According to a study published in the Lancet, one of the oldest and most prestigious peer-reviewed medical journals, vegan eating has less of an environmental impact than a Mediterranean-style diet or the diet recommended by the U.S. government. Much less, in fact.
Led by Nicole Blackstone, the study assessed six categories of environmental impact: land use, water depletion, climate change, respiratory inorganics, marine water eutrophication, and freshwater eutrophication. Plant-based eating had up to 84 percent less impact than a diet that includes animal products in all but one category.
Meat, dairy, and egg production has been exposed as unsustainable before. Researchers at the University of Oxford found that ditching animal products could reduce your food carbon footprint by 73 percent. They also found that if everyone ate plant-based, global land use for food could be reduced by 75 percent. This is comparable to the land covered by the United States, China, Australia, and the European Union combined.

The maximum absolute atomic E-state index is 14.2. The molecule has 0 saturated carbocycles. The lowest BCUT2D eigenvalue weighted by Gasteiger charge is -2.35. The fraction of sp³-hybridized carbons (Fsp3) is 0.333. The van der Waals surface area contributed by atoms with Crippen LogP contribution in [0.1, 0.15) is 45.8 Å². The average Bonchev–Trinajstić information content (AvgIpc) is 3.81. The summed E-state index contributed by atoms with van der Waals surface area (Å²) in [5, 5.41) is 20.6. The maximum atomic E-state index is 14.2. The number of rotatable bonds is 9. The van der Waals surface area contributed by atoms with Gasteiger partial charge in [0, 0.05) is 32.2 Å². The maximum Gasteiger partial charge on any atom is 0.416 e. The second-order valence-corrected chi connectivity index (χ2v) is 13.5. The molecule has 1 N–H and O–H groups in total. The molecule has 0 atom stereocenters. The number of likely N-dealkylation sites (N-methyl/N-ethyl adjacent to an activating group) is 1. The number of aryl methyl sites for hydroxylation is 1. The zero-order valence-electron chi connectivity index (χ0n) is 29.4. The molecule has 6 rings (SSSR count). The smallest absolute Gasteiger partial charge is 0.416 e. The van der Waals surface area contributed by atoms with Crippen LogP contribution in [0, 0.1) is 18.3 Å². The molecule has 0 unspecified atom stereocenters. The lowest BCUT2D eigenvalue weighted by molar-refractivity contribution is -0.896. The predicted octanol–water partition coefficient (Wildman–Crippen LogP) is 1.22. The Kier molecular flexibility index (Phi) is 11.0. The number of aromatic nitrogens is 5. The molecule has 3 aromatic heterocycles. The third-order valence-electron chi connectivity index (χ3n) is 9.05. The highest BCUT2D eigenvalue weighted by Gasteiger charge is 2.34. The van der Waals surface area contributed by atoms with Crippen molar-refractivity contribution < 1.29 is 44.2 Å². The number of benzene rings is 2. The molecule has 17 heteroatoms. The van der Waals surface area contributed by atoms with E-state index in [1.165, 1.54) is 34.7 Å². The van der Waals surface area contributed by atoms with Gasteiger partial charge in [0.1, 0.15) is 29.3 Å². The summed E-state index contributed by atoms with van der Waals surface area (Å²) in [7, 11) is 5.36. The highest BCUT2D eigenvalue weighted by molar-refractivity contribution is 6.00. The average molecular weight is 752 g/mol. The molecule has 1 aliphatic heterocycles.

Similarly, a recent report from Farm Animal Investment Risk and Return reveals that the meat industry was jeopardizing the Paris climate agreement by failing to properly report its emissions, despite being a leading contributor to climate change.
The fact is that raising animals for food produces more greenhouse gas than all the cars, planes, and other forms of transportation combined. According to the Food and Agriculture Organization of the United Nations, emissions from raising farmed animals make up about 14.5 percent of global human-induced emissions, with beef and milk production as the leading culprits.
Plant-based alternatives to meat, dairy, and eggs take a mere fraction of the resources to produce as their animal-based counterparts. But plant-based eating isn’t just good for the planet—it also spares countless animals a lifetime of misery at factory farms.